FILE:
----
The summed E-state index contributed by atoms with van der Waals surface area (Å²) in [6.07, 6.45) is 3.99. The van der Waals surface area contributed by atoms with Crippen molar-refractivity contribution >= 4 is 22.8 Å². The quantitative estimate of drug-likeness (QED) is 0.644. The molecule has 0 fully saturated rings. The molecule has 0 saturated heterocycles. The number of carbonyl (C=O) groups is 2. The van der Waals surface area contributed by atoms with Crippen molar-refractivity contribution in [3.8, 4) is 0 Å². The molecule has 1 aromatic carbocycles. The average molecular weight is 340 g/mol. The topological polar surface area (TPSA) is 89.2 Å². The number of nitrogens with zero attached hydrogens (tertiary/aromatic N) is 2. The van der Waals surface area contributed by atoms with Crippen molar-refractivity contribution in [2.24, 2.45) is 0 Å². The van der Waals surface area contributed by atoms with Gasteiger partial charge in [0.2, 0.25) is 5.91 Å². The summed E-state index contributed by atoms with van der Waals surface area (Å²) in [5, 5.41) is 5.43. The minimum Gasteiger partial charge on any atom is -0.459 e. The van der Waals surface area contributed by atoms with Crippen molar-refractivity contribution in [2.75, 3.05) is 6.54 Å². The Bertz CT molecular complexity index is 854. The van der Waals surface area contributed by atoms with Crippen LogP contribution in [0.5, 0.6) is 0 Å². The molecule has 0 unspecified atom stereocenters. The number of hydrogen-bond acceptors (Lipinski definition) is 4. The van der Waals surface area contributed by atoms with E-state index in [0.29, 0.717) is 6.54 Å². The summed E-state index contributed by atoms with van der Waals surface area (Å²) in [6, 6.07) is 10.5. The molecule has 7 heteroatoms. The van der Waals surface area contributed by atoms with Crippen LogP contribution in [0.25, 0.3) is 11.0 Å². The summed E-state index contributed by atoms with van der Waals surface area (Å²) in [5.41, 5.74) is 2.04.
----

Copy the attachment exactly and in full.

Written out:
The summed E-state index contributed by atoms with van der Waals surface area (Å²) in [6.07, 6.45) is 3.99. The van der Waals surface area contributed by atoms with Crippen molar-refractivity contribution >= 4 is 22.8 Å². The quantitative estimate of drug-likeness (QED) is 0.644. The molecule has 0 fully saturated rings. The molecule has 0 saturated heterocycles. The number of carbonyl (C=O) groups is 2. The van der Waals surface area contributed by atoms with Crippen molar-refractivity contribution in [3.8, 4) is 0 Å². The molecule has 1 aromatic carbocycles. The average molecular weight is 340 g/mol. The topological polar surface area (TPSA) is 89.2 Å². The number of nitrogens with zero attached hydrogens (tertiary/aromatic N) is 2. The van der Waals surface area contributed by atoms with Crippen molar-refractivity contribution in [2.24, 2.45) is 0 Å². The van der Waals surface area contributed by atoms with Gasteiger partial charge in [0.2, 0.25) is 5.91 Å². The summed E-state index contributed by atoms with van der Waals surface area (Å²) in [5, 5.41) is 5.43. The minimum Gasteiger partial charge on any atom is -0.459 e. The van der Waals surface area contributed by atoms with Crippen molar-refractivity contribution in [2.75, 3.05) is 6.54 Å². The Bertz CT molecular complexity index is 854. The van der Waals surface area contributed by atoms with Crippen LogP contribution in [0.5, 0.6) is 0 Å². The molecule has 0 unspecified atom stereocenters. The number of hydrogen-bond acceptors (Lipinski definition) is 4. The van der Waals surface area contributed by atoms with E-state index in [0.29, 0.717) is 6.54 Å². The summed E-state index contributed by atoms with van der Waals surface area (Å²) in [6, 6.07) is 10.5. The molecule has 7 heteroatoms. The van der Waals surface area contributed by atoms with Crippen LogP contribution in [0.25, 0.3) is 11.0 Å². The summed E-state index contributed by atoms with van der Waals surface area (Å²) in [5.41, 5.74) is 2.04.